“Nope, not much.”

“I’m sorry if I brought up bad memories for you.” He kissed the nape of her neck and his warm breath rushed against her skin, making her shiver.

“Not all the memories of my parents are bad. Just most of them.” She tried to conjure up some great ones. Nothing came to mind. Most of the good ones were closely intermixed with not so good ones. Sad, but true. “Thank God I had my older brother.”

“Tate, right.” Neil rested his head against the back of hers, slipping his arms around her waist. “He’s a lawyer like your dad. So he fulfilled what they wanted in a child.”

“He did, for a while. Until he couldn’t. He left the family firm for a much lower key situation.” She let herself relax back against him, enjoying the feel of being held. “If he hadn’t, he’d have lost his wife. He definitely made the right choice on that one.”

“I’m glad for him.” He stroked his fingertips over the bare strip of skin between the bottom of her shirt and the top of her pants. “I try hard not to put my work above my daughter.”

“I know.” And she did. She’d seen evidence of it many times since they’d arrived. The fact that he was here at all was proof in and of itself. Robert Patton would never, ever have done that for his daughter. Neil Graves hadn’t hesitated. “You’re a great dad, Neil. I’m sorry if I made you think that I think otherwise. It was a stupid, kneejerk reaction.”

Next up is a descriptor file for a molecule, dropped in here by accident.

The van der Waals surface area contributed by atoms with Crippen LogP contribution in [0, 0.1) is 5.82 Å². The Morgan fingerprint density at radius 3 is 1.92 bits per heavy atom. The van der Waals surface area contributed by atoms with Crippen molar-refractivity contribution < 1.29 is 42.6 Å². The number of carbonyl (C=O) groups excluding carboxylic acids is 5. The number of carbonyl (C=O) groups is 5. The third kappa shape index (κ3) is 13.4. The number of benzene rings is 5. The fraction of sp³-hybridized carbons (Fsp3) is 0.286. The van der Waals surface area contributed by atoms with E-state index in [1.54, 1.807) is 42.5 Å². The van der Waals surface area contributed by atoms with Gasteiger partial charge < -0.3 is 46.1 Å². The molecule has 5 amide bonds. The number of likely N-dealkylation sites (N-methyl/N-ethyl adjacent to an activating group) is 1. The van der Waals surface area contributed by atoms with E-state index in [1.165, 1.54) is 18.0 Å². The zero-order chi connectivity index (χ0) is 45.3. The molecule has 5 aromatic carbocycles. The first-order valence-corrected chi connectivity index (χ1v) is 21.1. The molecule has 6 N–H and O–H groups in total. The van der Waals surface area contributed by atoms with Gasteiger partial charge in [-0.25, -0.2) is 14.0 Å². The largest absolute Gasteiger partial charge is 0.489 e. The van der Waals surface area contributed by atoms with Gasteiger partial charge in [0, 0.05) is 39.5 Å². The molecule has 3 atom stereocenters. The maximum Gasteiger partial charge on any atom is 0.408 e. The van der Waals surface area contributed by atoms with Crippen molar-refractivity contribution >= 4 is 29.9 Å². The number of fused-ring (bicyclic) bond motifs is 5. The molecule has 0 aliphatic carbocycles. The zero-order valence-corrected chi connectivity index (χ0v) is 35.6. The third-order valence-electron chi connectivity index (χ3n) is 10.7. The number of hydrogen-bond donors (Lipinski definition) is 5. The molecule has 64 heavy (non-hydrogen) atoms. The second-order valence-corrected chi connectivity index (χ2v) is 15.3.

He hugged her tighter. “I’m sorry you have a history that makes that kind of reaction normal.”

“Me too.”

For some reason, his words made tears well in her eyes. Workaholics scared her, and the fact that he was one made her want to run like hell. Her emotions were clearly involved with him and with his daughter. Her heart said
stick around
, her mind said

But it hit her that the one area in her life where she’d never managed to take a real risk was in the romance department. The men she’d dated before hadn’t been true contenders for her heart—and they’d all deliberately been the antithesis of her father: flaky, artistic, maybe a little too clingy. Men whose attention was nice for a little while, but would drive her batty in the long run, men who she could never really fall for, men who didn’t challenge her to grow as a person. She’d never gone out with anyone who made her take him seriously, because she’d been too afraid to commit to someone who took life and work so seriously she’d get stuck in her mother’s world of being dead last on the priority list.

BOOK: Rockies Retreat: Destination: Desire, Book 5
6.15Mb size Format: txt, pdf, ePub